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Northern Wei Visual Analysis

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A Visual Analysis and Assessment of “Statue from the Northern Wei Dynasty” (362-532)

Visual Analysis:

This statue from the Northern Wei Dynasty was constructed from ceramic materials, such as clay, in the historical period of 362-532. The height of the object is stated as being 36.4 x 13.5 x 8.8 cm. The height of this object is the most dominant aspect of representation, which provides a primarily vertical form of the figure. In this manner, the slim appearance of the figure becomes the dominant shape in which to express anatomical features. For instance, the figure is shown in a long robe that extends down to the feet. More so, the arms of the figures are clearly defined far above the base of the statue. The facial features of the statue
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However, this sculpture from the northern Wei period is most likely from the later development of the Buddha that is presented as a Chinese scholar. This is one reason why this figure is dressed in a very long robe, as the sculptures of the later Northern Wei period tended to localize images of the Buddha in relation to the Chinese sage: “Figures were depicted dressed in long robes and a Sogdian cap.” This is an important feature of this statue, which may narrow down the exact timeline of this object. The museum’s website tends to provide a much broader range over a two-hundred year period, but this ceramic figure is most likely dated to the late 400s and early 500s B.C. The garments of the figure clearly provided insight into the Chinese depiction of the Buddha that shows a religious reverence for a higher power. More so, many figures of the Buddha show the typical Chinese garments worn by Chinese scholars during this time: “The Central Asian style of robes is seen on Buddha figures.” This is one reason why the figure is seen reaching for the sky and showing a ritual presence in this figural representation. This is an important aspect of this type of Chinese statuary, which represents a localized version of the Buddha posing as a Chinese…show more content…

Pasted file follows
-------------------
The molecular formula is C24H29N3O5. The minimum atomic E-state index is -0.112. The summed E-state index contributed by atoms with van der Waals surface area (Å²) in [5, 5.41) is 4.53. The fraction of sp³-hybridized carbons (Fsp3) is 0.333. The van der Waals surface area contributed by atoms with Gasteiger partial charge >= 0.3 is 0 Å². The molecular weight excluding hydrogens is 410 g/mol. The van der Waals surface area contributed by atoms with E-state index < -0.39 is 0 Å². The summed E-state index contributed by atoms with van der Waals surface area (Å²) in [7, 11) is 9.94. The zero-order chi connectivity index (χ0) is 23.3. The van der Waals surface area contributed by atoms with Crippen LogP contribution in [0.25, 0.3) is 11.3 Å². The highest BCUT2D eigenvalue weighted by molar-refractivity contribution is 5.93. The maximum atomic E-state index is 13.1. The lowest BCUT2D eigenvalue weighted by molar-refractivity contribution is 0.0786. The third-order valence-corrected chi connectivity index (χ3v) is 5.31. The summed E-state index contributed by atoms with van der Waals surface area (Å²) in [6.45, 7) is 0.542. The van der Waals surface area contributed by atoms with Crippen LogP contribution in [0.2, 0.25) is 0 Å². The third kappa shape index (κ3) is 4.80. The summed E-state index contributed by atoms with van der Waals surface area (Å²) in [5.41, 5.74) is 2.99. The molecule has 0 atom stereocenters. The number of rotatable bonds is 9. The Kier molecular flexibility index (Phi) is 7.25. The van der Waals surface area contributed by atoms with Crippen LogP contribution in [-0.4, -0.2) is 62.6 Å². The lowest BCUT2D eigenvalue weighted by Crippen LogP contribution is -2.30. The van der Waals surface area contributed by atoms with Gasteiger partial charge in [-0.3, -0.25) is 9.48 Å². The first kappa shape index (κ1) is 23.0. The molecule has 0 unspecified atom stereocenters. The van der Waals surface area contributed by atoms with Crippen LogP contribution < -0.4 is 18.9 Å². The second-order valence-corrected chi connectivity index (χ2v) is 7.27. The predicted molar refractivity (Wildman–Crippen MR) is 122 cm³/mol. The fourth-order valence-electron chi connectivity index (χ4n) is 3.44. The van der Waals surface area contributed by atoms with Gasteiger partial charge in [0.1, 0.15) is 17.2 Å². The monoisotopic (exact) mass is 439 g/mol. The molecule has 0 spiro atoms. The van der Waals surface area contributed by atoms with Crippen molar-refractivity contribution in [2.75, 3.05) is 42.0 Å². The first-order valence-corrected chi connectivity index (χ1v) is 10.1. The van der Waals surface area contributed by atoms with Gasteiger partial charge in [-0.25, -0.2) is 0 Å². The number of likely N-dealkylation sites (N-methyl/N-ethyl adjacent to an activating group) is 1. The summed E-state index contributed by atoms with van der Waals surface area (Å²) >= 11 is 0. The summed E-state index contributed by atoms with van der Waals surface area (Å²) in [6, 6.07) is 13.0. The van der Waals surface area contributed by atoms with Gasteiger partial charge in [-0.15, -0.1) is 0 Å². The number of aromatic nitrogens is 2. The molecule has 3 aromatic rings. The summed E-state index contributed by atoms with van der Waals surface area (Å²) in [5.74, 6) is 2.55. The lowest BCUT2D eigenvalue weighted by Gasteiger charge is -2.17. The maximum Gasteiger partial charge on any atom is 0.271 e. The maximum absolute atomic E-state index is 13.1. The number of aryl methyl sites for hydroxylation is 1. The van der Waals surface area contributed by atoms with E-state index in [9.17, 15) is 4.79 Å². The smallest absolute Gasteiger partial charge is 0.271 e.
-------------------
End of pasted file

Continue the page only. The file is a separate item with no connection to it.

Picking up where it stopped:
In Chinese culture, many religious followers would have shrines throughout the community, but more importantly, within their own homes. In this manner, a small s[ace would be created in a shrine in which to show relics or statues of the Buddha. This statue may have been placed in a small opening in a shrine, so that the religious worshipper could observe the figure while in prayer or mediation. This tradition originated in Indian and was also utilized in Chinese culture during the Northern Wei
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